Johnson & Johnson Pauses COVID-19 Vaccine Trials


Avari Wang, Staff Writer

Johnson & Johnson has recently become the second company, next to Eli Lilly and Company, to pause their COVID-19 vaccine trials due to an unexplained illness. Out of the 60 thousand volunteers involved in this particular trial, one was found with an illness, which caused the company to halt their entire experiment for the time being. This event is definitely a setback, due to how much the trials have advanced already. 

Not long before Johnson & Johnson’s vaccine trial pause, the first trial that was put on hold was in Britain. A single volunteer was found to have developed “severe neurological symptoms consistent with transverse myelitis, a rare inflammation of the spinal cord.”

Although this temporary pause is obviously unfavorable, experts say that scientists should not be too worried about the rest of their trials in the near future. 

“Johnson’s Phase 3 trial started in September. It’s one of six coronavirus vaccines being tested in the US, and one of the four of the most advanced,” as reassured by CNN. Because of the sheer size of the experiment, it is expected that a few of the volunteers will experience unexpected symptoms and illnesses. The truth is, these symptoms can be either caused by the vaccine itself, or just by coincidence. 

In fact, Johnson & Johnson has still yet to announce whether the participant who contracted the unexplained illness received the actual vaccine or a placebo. A placebo is a pill or medicine that is used in an experiment that is harmless, but this information is unbeknownst to the person who receives it.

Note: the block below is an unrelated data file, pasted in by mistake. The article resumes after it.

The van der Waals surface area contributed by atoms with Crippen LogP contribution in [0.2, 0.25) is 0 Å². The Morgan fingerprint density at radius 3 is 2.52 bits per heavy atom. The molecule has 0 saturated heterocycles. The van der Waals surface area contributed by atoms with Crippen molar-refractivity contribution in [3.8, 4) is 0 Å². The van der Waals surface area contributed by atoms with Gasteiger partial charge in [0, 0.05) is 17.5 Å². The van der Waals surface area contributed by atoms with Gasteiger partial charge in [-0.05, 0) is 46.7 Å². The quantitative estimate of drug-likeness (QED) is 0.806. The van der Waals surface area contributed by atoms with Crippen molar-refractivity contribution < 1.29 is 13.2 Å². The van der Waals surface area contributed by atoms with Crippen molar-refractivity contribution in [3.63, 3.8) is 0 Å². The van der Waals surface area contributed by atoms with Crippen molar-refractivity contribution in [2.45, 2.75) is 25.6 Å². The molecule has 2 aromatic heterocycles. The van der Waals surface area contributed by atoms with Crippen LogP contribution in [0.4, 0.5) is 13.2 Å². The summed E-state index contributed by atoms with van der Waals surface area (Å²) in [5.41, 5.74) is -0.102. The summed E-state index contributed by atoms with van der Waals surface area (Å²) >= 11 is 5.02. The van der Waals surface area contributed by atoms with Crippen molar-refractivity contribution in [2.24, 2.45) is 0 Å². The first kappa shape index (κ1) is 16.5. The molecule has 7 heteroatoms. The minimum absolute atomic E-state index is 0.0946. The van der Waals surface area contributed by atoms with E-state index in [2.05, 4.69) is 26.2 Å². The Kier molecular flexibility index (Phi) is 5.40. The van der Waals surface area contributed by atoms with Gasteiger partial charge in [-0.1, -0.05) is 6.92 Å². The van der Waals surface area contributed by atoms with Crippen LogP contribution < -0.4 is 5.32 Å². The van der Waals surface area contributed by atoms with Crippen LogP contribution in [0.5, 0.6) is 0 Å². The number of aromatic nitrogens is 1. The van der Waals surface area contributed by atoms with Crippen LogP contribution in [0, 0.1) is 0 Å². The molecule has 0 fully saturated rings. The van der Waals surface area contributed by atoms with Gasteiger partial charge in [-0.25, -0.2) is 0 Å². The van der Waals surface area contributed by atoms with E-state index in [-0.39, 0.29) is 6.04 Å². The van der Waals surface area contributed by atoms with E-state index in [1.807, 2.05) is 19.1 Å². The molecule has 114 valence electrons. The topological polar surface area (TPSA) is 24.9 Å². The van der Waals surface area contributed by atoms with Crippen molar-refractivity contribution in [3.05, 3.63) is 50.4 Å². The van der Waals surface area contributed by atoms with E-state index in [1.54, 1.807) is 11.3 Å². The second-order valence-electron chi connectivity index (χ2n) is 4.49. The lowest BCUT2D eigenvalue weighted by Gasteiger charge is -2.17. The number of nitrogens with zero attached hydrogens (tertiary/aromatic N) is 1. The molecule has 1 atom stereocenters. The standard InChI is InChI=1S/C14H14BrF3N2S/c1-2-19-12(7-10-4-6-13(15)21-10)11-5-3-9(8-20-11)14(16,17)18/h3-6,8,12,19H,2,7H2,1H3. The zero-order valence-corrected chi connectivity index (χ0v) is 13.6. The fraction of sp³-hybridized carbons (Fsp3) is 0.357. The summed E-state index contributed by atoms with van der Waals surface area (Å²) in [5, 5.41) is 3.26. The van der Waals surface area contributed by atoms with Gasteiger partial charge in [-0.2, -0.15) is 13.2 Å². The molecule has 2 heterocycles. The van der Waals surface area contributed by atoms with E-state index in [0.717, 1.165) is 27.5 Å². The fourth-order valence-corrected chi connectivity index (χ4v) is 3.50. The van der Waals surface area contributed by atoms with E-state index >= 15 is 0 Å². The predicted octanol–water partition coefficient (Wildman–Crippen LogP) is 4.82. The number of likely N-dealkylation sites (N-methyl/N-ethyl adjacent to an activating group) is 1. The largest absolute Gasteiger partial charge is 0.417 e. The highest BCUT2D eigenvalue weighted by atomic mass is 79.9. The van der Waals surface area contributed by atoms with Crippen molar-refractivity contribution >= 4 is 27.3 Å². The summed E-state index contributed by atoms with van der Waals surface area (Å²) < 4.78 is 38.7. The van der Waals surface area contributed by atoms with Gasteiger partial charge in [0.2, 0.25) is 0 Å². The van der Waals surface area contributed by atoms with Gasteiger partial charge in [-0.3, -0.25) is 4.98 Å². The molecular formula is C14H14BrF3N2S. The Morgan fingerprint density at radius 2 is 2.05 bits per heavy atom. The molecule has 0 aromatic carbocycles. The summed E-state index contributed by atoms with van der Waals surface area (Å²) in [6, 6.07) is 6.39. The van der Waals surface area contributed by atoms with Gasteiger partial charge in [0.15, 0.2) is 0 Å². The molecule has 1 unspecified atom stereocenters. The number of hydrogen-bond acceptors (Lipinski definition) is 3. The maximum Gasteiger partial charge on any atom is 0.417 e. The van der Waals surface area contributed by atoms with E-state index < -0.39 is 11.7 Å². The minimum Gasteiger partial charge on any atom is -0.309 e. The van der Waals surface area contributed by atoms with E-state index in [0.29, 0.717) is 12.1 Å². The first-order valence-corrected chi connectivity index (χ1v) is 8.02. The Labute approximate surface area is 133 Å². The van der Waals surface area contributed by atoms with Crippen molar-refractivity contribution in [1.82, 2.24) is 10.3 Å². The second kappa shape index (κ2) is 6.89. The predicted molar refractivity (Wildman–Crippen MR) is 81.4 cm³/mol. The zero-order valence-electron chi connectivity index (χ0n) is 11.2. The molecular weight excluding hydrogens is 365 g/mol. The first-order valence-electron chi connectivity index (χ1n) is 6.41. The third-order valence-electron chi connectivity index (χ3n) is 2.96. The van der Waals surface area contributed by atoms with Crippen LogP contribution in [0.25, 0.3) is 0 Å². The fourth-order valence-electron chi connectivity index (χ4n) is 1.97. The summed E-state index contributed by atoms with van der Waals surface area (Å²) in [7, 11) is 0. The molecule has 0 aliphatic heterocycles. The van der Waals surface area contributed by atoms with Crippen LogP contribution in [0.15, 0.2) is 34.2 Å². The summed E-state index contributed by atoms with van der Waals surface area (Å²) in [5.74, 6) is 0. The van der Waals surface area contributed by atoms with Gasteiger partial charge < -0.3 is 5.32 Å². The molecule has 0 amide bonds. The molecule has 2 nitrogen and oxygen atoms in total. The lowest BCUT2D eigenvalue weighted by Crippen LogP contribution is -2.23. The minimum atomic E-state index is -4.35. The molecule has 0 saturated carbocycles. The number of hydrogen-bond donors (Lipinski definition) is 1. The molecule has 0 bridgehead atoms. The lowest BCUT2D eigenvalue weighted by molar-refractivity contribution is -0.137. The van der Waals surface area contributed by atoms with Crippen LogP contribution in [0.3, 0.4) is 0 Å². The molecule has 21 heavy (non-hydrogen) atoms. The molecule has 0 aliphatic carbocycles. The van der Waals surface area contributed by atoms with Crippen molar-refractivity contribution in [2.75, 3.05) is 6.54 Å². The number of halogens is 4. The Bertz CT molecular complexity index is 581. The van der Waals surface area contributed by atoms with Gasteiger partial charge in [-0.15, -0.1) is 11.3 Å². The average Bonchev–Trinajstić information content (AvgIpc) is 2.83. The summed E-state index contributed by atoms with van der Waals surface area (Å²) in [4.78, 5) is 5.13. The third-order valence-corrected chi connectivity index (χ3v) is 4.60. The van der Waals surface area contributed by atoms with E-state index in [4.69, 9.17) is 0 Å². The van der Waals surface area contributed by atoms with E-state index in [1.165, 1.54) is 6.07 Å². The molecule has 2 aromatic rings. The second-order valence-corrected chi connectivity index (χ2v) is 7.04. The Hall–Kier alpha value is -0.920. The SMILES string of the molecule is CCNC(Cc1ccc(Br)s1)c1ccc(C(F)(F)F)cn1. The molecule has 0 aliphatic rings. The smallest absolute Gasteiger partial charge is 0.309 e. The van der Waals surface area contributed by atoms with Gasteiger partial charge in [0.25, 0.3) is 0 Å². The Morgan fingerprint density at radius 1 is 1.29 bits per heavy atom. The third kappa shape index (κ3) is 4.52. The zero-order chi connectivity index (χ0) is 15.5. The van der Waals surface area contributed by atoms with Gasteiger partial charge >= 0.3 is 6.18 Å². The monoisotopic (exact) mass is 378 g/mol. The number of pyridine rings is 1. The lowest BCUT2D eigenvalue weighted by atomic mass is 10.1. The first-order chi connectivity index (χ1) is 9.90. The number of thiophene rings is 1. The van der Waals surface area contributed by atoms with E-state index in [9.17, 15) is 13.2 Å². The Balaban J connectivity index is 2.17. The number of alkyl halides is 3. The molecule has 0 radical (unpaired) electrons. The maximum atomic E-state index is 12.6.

There are actually multiple other factors that could contribute to the possibility of the cause of the illness being non vaccine-related, including age, heredity, and so forth. The participant’s name and personal information will not be released to the public; however, due to their wishes to keep this information private. 

The date for when the vaccine will be available to the general public is still undetermined and largely unknown to the experimenters themselves. However, some “COVID-19 vaccine trackers” online have predicted that the vaccine will be ready in about 12 to 18 months. Vaccines generally take years to develop, but due to the vast number of those affected by COVID-19 at the moment, researchers are in a race to finish their trials soon. As explained by The Guardian, vaccines “must follow higher safety standards than other drugs because they are given to millions of healthy people.”

Hopefully, the uncertainty behind the unexplained illnesses can be resolved soon, so the vaccine trials can resume as soon as possible.